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In final debate, mayoral candidates trade hits on campaign controversies

PITTSFIELD — In the final debate of the Pittsfield mayoral campaign, Peter Marchetti and John Krol used their opening statements to trade jabs over allegations facing their opponent rather than the number of issues facing the city.

On Wednesday night, Krol, Marchetti and a loyal contingent of both candidates’ supporters gathered at Berkshire Community College for a debate co-hosted by Pittsfield Community Television and

Krol led the event with an opening statement that called on voters to select a candidate who would “empower” the staff working with them and leaned into recent news that Marchetti had been named as one of four defendants in a workplace sexual harassment and discrimination lawsuit.

“A mayor needs to show respect for the people he or she works with — colleagues, staff, every person — no matter their gender or no matter their role,” Krol said.

“We talked about experience and no matter what that experience is, we have to look at the nature of it, we have to look at the character of it,” Krol continued. “If it doesn’t have respect and it doesn’t have equitable actions and fairness, then we have to have a change.”

Krol claimed the lawsuit was proof of how Marchetti treats coworkers “behind closed doors.”

Marchetti is a 35-year employee of the Pittsfield Cooperative Bank. He served as the senior vice president of retail banking and operations until September when he began a temporary leave of absence from the bank to run his mayoral campaign.

A lawsuit filed by the bank’s former vice president of marketing was served to the bank, Marchetti and two other top male executives on Oct. 18.

Marchetti and his employers have resoundingly disputed that any wrongdoing took place. Pittsfield Cooperative Bank issued a statement to local media stating that while the female employee had issued a harassment complaint against Marchetti, the complaint had been investigated by an outside investigator who determined the claim was unfounded.

Marchetti used his own opening statement to address the suit. He read in part from a statement he said was from his employer that said “the investigator concluded that Mr. Marchetti did not violate the bank’s anti-harassment and discrimination policy, nor did he violate any laws, including sexual harassment laws.”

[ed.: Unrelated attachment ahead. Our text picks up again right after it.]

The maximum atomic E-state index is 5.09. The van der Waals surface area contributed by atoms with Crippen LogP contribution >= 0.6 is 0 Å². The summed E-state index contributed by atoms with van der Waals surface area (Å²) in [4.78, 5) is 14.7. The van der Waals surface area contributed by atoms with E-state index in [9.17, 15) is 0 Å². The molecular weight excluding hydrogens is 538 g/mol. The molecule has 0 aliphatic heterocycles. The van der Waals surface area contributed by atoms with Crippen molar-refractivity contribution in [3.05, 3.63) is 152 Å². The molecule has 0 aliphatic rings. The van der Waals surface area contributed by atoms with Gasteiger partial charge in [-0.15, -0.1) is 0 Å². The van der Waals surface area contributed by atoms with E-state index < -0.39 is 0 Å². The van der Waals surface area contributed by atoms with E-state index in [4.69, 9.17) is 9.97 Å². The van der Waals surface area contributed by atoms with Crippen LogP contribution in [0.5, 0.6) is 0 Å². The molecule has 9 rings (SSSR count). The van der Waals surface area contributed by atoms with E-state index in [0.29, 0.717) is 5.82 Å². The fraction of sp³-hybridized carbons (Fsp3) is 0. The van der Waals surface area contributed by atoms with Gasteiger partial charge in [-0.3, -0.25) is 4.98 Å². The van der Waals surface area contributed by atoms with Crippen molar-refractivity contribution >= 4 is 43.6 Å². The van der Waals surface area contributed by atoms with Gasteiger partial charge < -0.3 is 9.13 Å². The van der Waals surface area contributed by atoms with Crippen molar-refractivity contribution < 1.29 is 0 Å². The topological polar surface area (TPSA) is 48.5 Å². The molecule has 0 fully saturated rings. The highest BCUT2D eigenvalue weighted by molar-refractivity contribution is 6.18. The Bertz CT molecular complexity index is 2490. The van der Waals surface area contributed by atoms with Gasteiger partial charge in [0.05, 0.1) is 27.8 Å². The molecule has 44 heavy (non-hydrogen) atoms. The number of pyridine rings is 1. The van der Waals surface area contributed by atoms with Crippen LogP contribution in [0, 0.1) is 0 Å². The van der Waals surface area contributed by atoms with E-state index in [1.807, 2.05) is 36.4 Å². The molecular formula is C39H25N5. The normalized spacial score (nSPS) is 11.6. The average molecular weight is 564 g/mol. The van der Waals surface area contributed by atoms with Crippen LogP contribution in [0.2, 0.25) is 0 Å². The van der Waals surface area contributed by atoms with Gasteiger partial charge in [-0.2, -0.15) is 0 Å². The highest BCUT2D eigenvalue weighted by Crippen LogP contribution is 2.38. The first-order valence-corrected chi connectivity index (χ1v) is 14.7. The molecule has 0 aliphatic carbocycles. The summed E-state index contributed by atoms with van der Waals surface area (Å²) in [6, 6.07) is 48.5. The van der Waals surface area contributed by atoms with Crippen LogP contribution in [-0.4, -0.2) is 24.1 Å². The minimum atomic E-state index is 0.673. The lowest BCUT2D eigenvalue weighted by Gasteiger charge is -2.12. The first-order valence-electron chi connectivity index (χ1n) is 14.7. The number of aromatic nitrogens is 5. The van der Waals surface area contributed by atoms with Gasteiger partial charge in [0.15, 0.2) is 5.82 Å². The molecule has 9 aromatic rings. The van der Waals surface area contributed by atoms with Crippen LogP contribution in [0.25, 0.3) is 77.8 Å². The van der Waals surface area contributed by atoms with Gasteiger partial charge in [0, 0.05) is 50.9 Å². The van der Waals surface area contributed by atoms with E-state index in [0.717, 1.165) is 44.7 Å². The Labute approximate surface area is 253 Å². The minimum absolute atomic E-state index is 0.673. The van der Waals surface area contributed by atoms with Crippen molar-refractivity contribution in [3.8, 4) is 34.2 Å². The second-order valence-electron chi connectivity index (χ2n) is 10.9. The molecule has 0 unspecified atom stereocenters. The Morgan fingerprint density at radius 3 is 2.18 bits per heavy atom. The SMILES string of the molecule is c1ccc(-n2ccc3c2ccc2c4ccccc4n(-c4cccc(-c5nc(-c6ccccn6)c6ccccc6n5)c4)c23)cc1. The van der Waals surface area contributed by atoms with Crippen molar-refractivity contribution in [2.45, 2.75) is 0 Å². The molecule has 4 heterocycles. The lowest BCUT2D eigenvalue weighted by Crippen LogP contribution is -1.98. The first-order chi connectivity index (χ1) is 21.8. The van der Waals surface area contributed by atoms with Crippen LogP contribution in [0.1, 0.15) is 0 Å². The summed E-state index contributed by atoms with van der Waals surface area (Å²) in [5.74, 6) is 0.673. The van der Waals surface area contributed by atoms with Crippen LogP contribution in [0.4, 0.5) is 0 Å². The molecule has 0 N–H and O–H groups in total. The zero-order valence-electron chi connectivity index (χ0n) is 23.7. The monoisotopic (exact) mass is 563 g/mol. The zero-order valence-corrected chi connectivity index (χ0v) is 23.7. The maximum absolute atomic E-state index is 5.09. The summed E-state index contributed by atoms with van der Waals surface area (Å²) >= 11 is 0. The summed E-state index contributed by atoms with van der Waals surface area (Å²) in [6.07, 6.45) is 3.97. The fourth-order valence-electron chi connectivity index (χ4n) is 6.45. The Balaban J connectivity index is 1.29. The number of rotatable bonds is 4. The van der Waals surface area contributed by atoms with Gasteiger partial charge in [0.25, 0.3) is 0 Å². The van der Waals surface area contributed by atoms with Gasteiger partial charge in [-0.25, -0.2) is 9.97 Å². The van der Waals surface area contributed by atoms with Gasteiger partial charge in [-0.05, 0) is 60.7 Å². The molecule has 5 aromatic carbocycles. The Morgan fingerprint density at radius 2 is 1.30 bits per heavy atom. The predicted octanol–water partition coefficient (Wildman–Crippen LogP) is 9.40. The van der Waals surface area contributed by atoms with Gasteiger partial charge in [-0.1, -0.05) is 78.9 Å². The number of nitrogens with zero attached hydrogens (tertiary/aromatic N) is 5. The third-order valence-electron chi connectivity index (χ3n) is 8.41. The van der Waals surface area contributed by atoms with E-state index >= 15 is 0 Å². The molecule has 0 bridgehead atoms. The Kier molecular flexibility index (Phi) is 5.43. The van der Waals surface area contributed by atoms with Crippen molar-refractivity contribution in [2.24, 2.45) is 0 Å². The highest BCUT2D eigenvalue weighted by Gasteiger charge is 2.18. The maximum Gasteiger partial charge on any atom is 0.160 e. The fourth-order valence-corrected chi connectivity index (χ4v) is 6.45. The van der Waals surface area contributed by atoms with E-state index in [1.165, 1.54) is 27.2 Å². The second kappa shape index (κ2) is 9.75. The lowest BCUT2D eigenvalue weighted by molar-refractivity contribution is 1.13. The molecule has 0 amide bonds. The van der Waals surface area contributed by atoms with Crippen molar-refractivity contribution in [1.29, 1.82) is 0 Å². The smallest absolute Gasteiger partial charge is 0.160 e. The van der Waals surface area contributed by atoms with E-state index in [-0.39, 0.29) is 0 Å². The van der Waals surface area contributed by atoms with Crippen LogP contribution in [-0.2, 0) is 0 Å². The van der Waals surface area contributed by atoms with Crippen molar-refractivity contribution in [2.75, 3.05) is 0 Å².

Marchetti said that because the lawsuit was ongoing — the defendants have until Nov. 8 to submit their response to the complaint in federal court in Springfield — he was limited in what he could say. He did emphasize his belief in the importance of anti-harassment policies and his support of the city’s diversity, equity and inclusion office.

“As a gay man myself, I understand the importance of a fair, respectful and harassment-free culture,” Marchetti said. “I have and will continue to support a safe and non-hostile work environment, a culture that is accepting of race, gender, sexual orientation, religion, age and disability.

“I will stand up for fairness of women and anti-harassment and discrimination policies in the workplace,” he added.

Moderator and iBerkshires executive editor Tammy Daniels then asked Krol if he would like to address any "controversy" in his campaign.

In mid-September, the former president of Animal Dreams, a local feline rescue nonprofit, came to The Berkshire Eagle with allegations that Krol had embezzled funds from the nonprofit’s bank account. Krol had served on the board of the nonprofit.

Records provided by both the nonprofit head and Krol show that Krol used the account to pay off a credit card connected with his marketing business, OneEighty Media. Krol claimed the payments were made by “mistake” because he had been sent the incorrect account number by Greylock Federal Credit Union, the bank for both the nonprofit and his business account.

Krol paid back the nonprofit the total of the misused funds — more than $6,800 — primarily with a secret check from the then-husband of the nonprofit president, Allen Harris.

The records Krol provided to The Eagle also revealed that Krol attempted to use the account to pay four years of state corporate tax with the nonprofit’s funds.

Krol said at the debate that “I have brought all the evidence forward and I have been open and honest,” in reference to meeting for an interview on the subject with The Eagle.

“Let me be very clear, a mayor needs to not hide behind attorneys,” Krol said. “They have to be able to come out and be able to be open and honest with the evidence.”

Krol has not provided The Eagle with accounting records that the paper has sought from Krol’s former accountant to verify his claim that his state corporate taxes were later paid from his own account. Krol copied his attorney in an email to an Eagle reporter denying access to interview that source.

Marchetti issued his own salvo at Krol in his response to Krol’s statements, claiming his former city council colleague had violated state ethics laws by accepting the $6,800 “donation” from Harris. Krol never paid Harris back that money.

State law, generally, prohibits elected officials or public employees from accepting gifts or donations valued over $50. While there are some exemptions to those laws, officials are often required to file a disclosure statement as part of the exemption.

Krol claimed his opponent had “lost [his] cool” in recent debates and that Marchetti’s “temperament” would be a potential issue if he was elected.

In a final retort before conversation turned to the issues facing voters, Marchetti said “there’s a difference between losing your cool and standing up for yourself.”

The debate served as the last public meeting between the candidates before voters make their choice in the municipal races on Election Day, Nov. 7.

Meg Britton-Mehlisch can be reached at or 413-496-6149.



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